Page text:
The current El Niño and global warming are prolonging the longest worldwide coral bleaching event to date, said scientists from the National Oceanic and Atmospheric Administration (NOAA) who are monitoring the event.
The NOAA scientists gave a forecast on the devastating coral loss due to heat stress and disease. The current coral bleaching event around the world started in mid-2014 in the western Pacific Ocean.
A report from this week's Oceans Sciences Meeting forecasted the event could extend into 2017. Last October, when El Niño further increased its wrath, NOAA scientists announced that a third worldwide coral bleaching event is also happening.
"This time we're in the longest coral bleaching event. We're maybe looking at a two- to two-and-a-half year-long event. Some areas have already seen bleaching two years in a row," said NOAA biological oceanographer Mark Eakin.
High ocean temperatures and other conditions cause stress to corals, which then lead to a bleaching event. The corals turn white when they excrete symbiotic algae found in their tissues.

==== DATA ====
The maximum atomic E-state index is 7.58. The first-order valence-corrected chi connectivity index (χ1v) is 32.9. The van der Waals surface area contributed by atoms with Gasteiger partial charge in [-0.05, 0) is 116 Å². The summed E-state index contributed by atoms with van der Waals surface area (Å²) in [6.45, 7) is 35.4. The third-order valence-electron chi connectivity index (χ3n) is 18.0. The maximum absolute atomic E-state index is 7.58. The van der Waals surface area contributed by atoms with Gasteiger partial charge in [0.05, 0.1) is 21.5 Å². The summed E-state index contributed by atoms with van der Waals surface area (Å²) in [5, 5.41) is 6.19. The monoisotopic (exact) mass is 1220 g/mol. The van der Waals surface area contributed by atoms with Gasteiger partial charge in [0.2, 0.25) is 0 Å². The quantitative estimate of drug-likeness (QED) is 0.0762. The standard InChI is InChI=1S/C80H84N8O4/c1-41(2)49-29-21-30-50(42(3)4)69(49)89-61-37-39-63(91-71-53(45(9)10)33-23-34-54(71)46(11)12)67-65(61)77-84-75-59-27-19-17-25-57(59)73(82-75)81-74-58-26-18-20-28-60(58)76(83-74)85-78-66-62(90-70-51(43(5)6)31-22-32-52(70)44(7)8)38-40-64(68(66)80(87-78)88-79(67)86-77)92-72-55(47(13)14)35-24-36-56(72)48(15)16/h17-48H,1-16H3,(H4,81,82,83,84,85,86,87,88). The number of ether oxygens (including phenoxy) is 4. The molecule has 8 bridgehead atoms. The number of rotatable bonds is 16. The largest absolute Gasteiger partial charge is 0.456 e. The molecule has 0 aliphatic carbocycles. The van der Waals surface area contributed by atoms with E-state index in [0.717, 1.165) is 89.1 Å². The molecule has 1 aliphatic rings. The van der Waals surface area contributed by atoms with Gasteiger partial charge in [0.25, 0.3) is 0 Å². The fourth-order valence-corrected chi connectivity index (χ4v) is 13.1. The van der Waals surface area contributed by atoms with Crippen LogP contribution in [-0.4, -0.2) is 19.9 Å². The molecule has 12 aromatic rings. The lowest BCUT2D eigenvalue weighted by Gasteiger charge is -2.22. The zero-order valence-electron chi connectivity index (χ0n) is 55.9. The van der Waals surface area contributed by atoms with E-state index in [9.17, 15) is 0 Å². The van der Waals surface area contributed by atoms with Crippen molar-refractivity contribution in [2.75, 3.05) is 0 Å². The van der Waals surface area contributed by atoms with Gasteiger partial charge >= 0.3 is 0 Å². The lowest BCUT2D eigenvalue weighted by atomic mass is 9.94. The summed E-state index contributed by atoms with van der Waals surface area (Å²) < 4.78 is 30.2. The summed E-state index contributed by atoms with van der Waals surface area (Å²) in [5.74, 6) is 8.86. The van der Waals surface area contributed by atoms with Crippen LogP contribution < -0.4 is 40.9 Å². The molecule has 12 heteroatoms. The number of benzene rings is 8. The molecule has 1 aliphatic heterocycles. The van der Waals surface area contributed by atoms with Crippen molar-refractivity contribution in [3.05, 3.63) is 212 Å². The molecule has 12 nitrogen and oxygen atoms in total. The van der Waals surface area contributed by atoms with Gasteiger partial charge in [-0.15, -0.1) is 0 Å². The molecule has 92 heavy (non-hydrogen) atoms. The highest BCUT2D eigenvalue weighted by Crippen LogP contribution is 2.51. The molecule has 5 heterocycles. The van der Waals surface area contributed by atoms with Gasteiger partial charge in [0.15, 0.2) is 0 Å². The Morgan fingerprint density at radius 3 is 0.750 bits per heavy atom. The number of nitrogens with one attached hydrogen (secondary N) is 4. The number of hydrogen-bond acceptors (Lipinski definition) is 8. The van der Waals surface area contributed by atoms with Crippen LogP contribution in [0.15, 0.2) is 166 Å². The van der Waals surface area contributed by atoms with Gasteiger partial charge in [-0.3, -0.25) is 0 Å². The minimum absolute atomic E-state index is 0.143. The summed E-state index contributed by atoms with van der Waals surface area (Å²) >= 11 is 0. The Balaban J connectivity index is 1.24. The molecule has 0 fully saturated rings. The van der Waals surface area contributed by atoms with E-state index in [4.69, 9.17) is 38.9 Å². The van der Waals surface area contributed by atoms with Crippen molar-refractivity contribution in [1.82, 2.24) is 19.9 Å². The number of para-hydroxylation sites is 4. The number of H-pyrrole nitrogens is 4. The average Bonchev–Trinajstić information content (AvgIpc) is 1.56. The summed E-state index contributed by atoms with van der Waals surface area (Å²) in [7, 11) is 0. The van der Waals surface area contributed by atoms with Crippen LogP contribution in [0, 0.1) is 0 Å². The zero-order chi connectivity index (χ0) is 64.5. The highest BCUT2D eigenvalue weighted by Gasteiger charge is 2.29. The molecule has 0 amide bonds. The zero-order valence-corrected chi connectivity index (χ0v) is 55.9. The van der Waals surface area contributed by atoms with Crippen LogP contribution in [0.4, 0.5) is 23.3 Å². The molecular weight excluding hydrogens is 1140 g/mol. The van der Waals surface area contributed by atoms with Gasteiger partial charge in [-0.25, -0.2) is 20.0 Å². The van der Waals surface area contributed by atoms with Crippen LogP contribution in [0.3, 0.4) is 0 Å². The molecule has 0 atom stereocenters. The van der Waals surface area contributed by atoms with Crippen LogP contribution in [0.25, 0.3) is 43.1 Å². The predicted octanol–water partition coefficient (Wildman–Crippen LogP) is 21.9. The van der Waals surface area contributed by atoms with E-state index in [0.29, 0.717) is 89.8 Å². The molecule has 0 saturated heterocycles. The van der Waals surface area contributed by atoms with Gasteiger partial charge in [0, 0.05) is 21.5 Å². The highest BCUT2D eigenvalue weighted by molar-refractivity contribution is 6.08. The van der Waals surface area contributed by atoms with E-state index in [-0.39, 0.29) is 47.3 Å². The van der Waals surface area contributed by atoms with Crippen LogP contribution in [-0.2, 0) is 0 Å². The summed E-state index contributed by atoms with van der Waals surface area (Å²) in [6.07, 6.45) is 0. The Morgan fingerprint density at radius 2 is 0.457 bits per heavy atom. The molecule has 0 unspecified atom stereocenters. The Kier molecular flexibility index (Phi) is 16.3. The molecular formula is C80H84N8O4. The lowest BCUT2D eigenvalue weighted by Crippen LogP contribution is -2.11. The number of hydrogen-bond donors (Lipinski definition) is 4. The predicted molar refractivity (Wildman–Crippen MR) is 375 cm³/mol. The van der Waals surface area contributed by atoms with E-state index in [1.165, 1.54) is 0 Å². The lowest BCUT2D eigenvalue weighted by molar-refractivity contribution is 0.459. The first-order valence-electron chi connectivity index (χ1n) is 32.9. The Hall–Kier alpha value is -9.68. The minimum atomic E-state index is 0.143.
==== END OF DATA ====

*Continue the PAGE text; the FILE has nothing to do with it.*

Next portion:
These algae are the corals' food source. Without them, the corals become more susceptible to disease. Large corals die in severe coral bleaching incidents, leading to reef erosion, exposure of once-protected shorelines to destructive ocean waves and loss of fish habitat.
"On top of that, we've now added what is arguably the strongest El Niño on record," added Eakin, who is also NOAA's Coral Reef Watch coordinator.
The first widespread coral bleaching happened during the El Niño period in 1982 to 1983. Its first global incident was recorded in 1988 during another strong El Niño period. When La Niña followed right after, it brought the warm waters to places such as Micronesia and Palau.
The second global bleaching event happened in 2010. The El Niño during this time was less severe than the first two but it caused the same destruction to coral reefs nonetheless.
Eakin and his team will present the latest news and forecast for the worldwide coral bleaching event on Friday during the 2016 Ocean Sciences Meeting. The meeting is co-sponsored by the Oceanography Society, Association for the Sciences of Limnology and Oceanography and the American Geophysical Union.
Photo: Matt Kieffer | Flickr